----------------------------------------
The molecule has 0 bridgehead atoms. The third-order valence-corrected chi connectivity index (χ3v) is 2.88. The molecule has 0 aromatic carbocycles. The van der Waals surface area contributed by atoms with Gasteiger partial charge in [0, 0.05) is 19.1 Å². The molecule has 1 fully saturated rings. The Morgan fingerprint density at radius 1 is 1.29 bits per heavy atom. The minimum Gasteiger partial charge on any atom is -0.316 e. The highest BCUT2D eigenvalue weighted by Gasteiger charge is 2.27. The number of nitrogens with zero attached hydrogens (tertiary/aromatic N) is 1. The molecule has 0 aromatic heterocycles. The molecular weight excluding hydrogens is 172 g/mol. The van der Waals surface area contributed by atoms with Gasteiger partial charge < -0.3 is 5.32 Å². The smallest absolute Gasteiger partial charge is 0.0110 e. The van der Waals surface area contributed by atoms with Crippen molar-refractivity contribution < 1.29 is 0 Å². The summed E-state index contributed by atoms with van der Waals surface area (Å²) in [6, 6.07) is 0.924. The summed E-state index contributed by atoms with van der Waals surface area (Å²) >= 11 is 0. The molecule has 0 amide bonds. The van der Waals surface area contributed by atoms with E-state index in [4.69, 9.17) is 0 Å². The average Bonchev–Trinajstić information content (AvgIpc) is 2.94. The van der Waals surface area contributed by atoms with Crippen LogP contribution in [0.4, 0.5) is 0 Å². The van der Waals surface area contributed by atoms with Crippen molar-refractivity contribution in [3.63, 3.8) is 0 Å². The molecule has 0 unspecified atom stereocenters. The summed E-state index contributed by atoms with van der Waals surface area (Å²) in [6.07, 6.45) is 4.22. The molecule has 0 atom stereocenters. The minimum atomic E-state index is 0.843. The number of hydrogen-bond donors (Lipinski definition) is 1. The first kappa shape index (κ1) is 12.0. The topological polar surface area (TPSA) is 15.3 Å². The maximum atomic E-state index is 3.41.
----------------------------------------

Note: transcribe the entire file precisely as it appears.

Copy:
The molecule has 0 bridgehead atoms. The third-order valence-corrected chi connectivity index (χ3v) is 2.88. The molecule has 0 aromatic carbocycles. The van der Waals surface area contributed by atoms with Gasteiger partial charge in [0, 0.05) is 19.1 Å². The molecule has 1 fully saturated rings. The Morgan fingerprint density at radius 1 is 1.29 bits per heavy atom. The minimum Gasteiger partial charge on any atom is -0.316 e. The highest BCUT2D eigenvalue weighted by Gasteiger charge is 2.27. The number of nitrogens with zero attached hydrogens (tertiary/aromatic N) is 1. The molecule has 0 aromatic heterocycles. The molecular weight excluding hydrogens is 172 g/mol. The van der Waals surface area contributed by atoms with Gasteiger partial charge < -0.3 is 5.32 Å². The smallest absolute Gasteiger partial charge is 0.0110 e. The van der Waals surface area contributed by atoms with Crippen molar-refractivity contribution < 1.29 is 0 Å². The summed E-state index contributed by atoms with van der Waals surface area (Å²) in [6, 6.07) is 0.924. The summed E-state index contributed by atoms with van der Waals surface area (Å²) >= 11 is 0. The molecule has 0 amide bonds. The van der Waals surface area contributed by atoms with E-state index in [4.69, 9.17) is 0 Å². The average Bonchev–Trinajstić information content (AvgIpc) is 2.94. The van der Waals surface area contributed by atoms with Crippen LogP contribution in [0.4, 0.5) is 0 Å². The van der Waals surface area contributed by atoms with Crippen molar-refractivity contribution in [3.63, 3.8) is 0 Å². The molecule has 0 unspecified atom stereocenters. The summed E-state index contributed by atoms with van der Waals surface area (Å²) in [6.07, 6.45) is 4.22. The molecule has 0 atom stereocenters. The minimum atomic E-state index is 0.843. The number of hydrogen-bond donors (Lipinski definition) is 1. The first kappa shape index (κ1) is 12.0. The topological polar surface area (TPSA) is 15.3 Å². The maximum atomic E-state index is 3.41.